The very first sacrament a Catholic receives is baptism. The sacrament flows from the teachings of Christ wherein he commanded his disciples to go and “make disciples of all nations, baptizing them in the name of the Father and of the Son and of the Holy Spirit.” It is the sacrament by which one becomes a member of the Body of Christ — his church on earth.
Thus, news of a widespread decline in infant baptisms is met with a certain level of uneasiness among some Catholics.
For decades, one out of every four U.S. babies was baptized into the Catholic Church. Around 2004 though, this balance of babies was disrupted. A recent report from the Center for Applied Research in the Apostolate (CARA) at Georgetown University compares statistics from the U.S. Centers for Disease Control with overall numbers of infant baptisms. The research shows that infant baptisms in the U.S. Catholic Church are on the decline.
Whereas in 2004, 22.6 percent of all infants received the sacrament of baptism, in 2014 that number shrunk to 17.4 percent — a significant drop when taking into account the millions of U.S. births each year. It’s no coincidence the Archdiocese of Anchorage celebrated 103 fewer baptisms over about the same time period, or a 20 percent reduction.
The exact reason for the decline is unclear, but a 2016 nationwide survey by CARA indicates that younger Catholics are not being baptized as frequently as older generations. And when the younger generations are baptized, they do so at an increasingly older age. According to CARA, 23 percent of millennials reported they entered the church either as children or teens. Only 13 percent of the Pre-Vatican II generation (born before 1943) reported childhood or teen baptisms.
Despite the drop in infant baptisms, the practice remains inextricably tied to the traditional Catholic understanding of how the faithful enter into the life of the church.
According to the Catholic Catechism, baptism is “the basis of the whole Christian life, the gateway to life in the Spirit, and the door which gives access to the other sacraments.”
The Catechism also states: “Born with a fallen human nature and tainted by original sin, children also have need of the new birth in Baptism to be freed from the power of darkness and brought into the realm of the freedom of the children of God, to which all men are called.”
In this light, baptism is seen as a gift from God, through his church, to infuse the life of an infant with the grace to grow in holiness and love of God as he or she matures into adulthood.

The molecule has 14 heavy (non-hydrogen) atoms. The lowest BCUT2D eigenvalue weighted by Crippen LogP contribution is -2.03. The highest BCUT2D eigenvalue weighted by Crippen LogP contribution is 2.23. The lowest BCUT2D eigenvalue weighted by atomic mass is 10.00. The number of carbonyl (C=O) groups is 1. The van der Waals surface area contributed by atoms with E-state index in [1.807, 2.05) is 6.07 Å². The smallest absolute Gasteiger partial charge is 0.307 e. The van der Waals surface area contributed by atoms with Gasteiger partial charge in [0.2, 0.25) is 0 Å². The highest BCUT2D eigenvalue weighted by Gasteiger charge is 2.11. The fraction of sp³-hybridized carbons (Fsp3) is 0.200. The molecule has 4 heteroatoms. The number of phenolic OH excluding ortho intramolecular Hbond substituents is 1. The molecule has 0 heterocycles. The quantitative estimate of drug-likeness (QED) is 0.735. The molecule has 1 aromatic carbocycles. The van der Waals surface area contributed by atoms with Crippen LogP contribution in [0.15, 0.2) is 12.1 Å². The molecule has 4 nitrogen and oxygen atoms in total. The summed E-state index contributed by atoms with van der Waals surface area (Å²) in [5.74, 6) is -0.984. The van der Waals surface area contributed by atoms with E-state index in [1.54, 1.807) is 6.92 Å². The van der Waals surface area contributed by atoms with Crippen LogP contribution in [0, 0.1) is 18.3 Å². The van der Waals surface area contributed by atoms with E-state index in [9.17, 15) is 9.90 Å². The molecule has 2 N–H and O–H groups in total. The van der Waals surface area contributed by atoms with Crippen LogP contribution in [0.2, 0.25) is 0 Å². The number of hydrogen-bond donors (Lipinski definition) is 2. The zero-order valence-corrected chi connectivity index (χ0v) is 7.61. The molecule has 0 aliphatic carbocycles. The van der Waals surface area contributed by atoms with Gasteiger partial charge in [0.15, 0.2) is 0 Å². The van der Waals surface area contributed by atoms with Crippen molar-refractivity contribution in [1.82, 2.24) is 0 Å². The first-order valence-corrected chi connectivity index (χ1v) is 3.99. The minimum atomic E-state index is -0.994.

This stands in contrast with an approach common among many Protestant denominations which maintain that baptism should be withheld until a child reaches the age of reason and can fully assent and comprehend the meaning of baptism.
Father Arthur Roraff, who serves as assistant pastor at St. Andrew Church in Eagle River, sees infants brought in for baptism about every other week and strongly affirms the practice.
“One is born into this world through natural birth, but one is born into a supernatural world through baptism,” Father Roraff explained. “So what happens at baptism is essentially greater than what happened at the creation of the universe because a new life is being brought into the life of Christ himself.”
Baptisms are often performed at Sunday Mass. Father Roraff believes that helps reaffirm its importance.
“I try to use it as an opportunity to bring this to the forefront of people’s minds, because what a great gift this is,” he noted. “The baptism is not just a ritual we go through, it’s effective, it does something, it changes the soul.”
“The person who is being baptized, what are they being baptized into?” Father Roraff asked. “Well, they are being baptized into the Body of Christ which are their brothers and sisters who are standing around them and so it’s really fitting that it would be done in the context of a Mass.”
For his part, Pope Francis has emphasized the importance of the sacrament, repeatedly urging Catholics to find out on what day they were baptized and then to celebrate it annually.
“It is an act that touches the depths of our existence,” Pope Francis said in a 2014 talk at the Vatican. “A baptized child and an unbaptized child are not the same. We, by baptism, are immersed in that inexhaustible source of life which is the death of Jesus, the greatest act of love in all of history; and thanks to this love we can live a new life, no longer at the mercy of evil, of sin and of death, but in communion with God and with our brothers and sisters.”`